Industry lobbying boils over in bid to block labeling of genetically engineered food

Libby Foley

Companies and organizations opposed to labeling foods that contain genetically engineered ingredients disclosed $15.2 million in lobbying expenditures that made reference to GE labeling in the second quarter of 2014, according to analysis updating a July EWG report. When combined with lobbying expenditures from the first quarter of 2014, these companies have disclosed $27.5 million in the first half of 2014 that made reference to GE labeling— nearly three times as much as they disclosed in all of 2013.

The burst of lobbying by food and biotechnology companies was partly designed to muster Congressional support for legislation that would block states from requiring GE labeling on food packages.  That bill, dubbed the Deny Americans the Right to Know (DARK) Act by advocates of GE labeling, was introduced on April 9 by Rep. Mike Pompeo (R-Kan.).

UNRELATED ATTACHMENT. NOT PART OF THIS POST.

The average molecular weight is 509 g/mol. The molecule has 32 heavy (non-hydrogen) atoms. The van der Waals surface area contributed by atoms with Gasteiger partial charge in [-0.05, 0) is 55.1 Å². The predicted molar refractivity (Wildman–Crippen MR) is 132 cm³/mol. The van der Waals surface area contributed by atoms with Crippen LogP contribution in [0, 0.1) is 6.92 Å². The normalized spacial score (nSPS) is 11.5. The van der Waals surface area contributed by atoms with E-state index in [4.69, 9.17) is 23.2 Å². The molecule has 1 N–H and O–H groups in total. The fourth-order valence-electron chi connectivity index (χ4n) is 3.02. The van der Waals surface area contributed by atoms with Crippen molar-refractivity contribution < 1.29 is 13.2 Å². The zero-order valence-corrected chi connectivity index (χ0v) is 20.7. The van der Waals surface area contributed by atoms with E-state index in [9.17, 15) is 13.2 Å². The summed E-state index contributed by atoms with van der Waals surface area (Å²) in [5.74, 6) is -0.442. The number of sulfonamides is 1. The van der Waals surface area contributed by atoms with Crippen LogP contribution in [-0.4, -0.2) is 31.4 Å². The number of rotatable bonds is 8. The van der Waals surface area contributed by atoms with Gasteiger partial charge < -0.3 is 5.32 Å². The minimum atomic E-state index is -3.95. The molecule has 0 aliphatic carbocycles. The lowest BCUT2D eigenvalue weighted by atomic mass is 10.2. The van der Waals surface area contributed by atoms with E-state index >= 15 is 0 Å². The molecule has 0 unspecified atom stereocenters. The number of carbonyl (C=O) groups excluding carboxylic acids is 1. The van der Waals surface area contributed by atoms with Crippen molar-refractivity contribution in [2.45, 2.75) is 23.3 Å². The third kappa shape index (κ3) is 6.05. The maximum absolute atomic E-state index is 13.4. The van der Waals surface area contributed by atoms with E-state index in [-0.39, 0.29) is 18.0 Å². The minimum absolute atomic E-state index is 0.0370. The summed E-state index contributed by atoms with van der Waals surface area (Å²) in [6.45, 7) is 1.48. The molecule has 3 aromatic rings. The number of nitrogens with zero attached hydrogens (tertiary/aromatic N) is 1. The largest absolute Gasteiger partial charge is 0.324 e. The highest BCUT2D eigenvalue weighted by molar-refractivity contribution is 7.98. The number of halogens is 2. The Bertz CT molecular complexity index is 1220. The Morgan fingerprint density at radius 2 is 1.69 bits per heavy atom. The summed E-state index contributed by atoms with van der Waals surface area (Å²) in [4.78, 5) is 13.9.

In May, Vermont became the first state to enact legislation to require GE labeling, although industry has filed suit in an effort to block it. Connecticut and Maine have passed GE labeling laws that would go into effect if other northeastern states pass similar legislation.

Oregon and Colorado voters will consider GE labeling ballot initiatives this fall, and labeling bills have been introduced in 30 other states in 2013 and 2014.

Food and biotechnology companies and organizations disclosed $9.3 million in lobbying expenditures in 2013 that made reference to GE labeling and $27.5 million in the first two quarters of 2014 alone. The forms cite lobbying on GE labeling as well as other policy issues.

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